Excellence in building design should come before building height limits, says Launceston Chamber of Commerce chief executive Neil Grose.
The Launceston CBD Building Heights and Massing Study by heritage and architectural consultant Paul Davies was commissioned by the City of Launceston Council.
The study outlined a number of recommendations for Launceston, examined how building heights and setback controls could be developed to support the future development of the city, and aimed to provide certainty to developers.
Mr Davies also split the city into four precincts with differing height limits.
He said Precinct A, consisting of the western edge of the city, was the most “contentious area”.
Precinct A had the highest ability for development, with a maximum approvable height of 30 metres and a maximum height at street front of 15 metres.
The other three precincts would all have a maximum approvable height of 24 metres, with a maximum street height of 12 metres.
Mr Davies said for those wanting to exceed the maximum limit a planning scheme amendment could be made, however there were “very few developments that would go that path”.
Mr Grose said the Chamber would recommend to the City of Launceston Council that a design review panel be implemented to review all new constructions in the precincts outlined in the Paul Davies report.
“Launceston has some of the most remarkable and architecturally-significant heritage buildings in Australia, the integrity of which should be preserved,” he said.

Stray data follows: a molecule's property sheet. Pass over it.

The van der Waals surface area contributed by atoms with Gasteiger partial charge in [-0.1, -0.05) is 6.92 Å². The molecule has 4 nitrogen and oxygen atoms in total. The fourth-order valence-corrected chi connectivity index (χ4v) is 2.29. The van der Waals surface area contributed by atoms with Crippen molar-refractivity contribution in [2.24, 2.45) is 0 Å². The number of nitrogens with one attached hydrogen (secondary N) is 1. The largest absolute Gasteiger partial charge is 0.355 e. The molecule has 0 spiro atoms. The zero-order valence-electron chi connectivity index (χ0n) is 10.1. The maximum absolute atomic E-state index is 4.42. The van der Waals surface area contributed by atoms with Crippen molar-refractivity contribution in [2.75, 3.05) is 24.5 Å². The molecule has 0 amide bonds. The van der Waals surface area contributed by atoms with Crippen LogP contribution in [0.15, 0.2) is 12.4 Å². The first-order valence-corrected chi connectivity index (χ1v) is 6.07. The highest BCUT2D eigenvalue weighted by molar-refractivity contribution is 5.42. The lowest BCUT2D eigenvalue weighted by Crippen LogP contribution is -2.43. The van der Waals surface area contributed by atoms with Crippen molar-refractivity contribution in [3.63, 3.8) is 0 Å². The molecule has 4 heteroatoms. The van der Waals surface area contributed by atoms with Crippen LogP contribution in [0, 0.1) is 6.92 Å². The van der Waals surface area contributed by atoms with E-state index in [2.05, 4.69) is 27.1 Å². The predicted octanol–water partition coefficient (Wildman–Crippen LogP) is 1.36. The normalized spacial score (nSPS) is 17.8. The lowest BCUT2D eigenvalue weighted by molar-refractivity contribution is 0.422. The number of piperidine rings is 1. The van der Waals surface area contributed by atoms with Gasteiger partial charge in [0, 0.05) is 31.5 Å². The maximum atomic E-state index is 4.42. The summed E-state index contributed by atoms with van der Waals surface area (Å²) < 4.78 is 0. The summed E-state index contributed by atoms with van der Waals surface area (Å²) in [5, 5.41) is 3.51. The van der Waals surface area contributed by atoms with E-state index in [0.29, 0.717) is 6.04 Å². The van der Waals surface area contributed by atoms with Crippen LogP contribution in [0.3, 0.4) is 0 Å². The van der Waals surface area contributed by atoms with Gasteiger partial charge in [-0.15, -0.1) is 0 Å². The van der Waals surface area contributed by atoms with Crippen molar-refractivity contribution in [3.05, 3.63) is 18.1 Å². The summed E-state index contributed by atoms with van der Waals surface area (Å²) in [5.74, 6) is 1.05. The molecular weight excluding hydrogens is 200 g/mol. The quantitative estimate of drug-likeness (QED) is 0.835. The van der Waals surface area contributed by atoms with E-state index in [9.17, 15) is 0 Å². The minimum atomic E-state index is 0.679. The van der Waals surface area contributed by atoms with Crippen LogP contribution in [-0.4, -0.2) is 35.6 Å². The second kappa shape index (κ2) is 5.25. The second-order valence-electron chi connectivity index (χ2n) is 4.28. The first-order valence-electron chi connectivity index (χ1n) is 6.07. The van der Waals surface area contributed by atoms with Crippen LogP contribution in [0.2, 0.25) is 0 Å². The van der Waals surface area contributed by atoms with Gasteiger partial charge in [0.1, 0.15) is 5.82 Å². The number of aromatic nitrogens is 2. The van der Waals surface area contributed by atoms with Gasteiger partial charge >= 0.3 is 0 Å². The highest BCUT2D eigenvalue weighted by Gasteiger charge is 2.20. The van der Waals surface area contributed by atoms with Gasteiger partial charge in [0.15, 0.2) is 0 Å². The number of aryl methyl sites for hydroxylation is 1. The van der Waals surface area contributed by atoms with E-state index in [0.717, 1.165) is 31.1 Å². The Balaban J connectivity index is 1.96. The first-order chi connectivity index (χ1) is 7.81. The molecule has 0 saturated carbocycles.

“However, we should not exclude new contemporary buildings which can enhance this city simply because of height.
“Other cities in Australia have recognised the folly of restricting height without reference to design and have implemented design review panels to assess new buildings according to their design and sense of place: Launceston has a clear obligation to do likewise.”
Mr Grose said the key performance criteria of any new buildings should be what it looks like, and how it fits with the surrounding buildings and streetscape.
“Under the recommendations of the Paul Davies report, a building exhibiting outstanding design excellence higher than the recommended limits would not be permitted, yet a short building which is inherently ugly could be built,” he said.
“In Hobart we can see clear examples of how an absolute height limit can allow for inappropriate buildings which fall under that limit to be constructed – Launceston has an opportunity to learn from those examples and implement a system of design excellence as the key performance criteria.”
Mr Grose said the chamber had submitted a response to the study outlining issues relating to the proposed setback requirements, restrictions on the combining of land titles in certain areas of the city, the recommendation of absolute height limits, and the “potentially flawed” planning approval process for developers who wished to seek planning scheme amendments.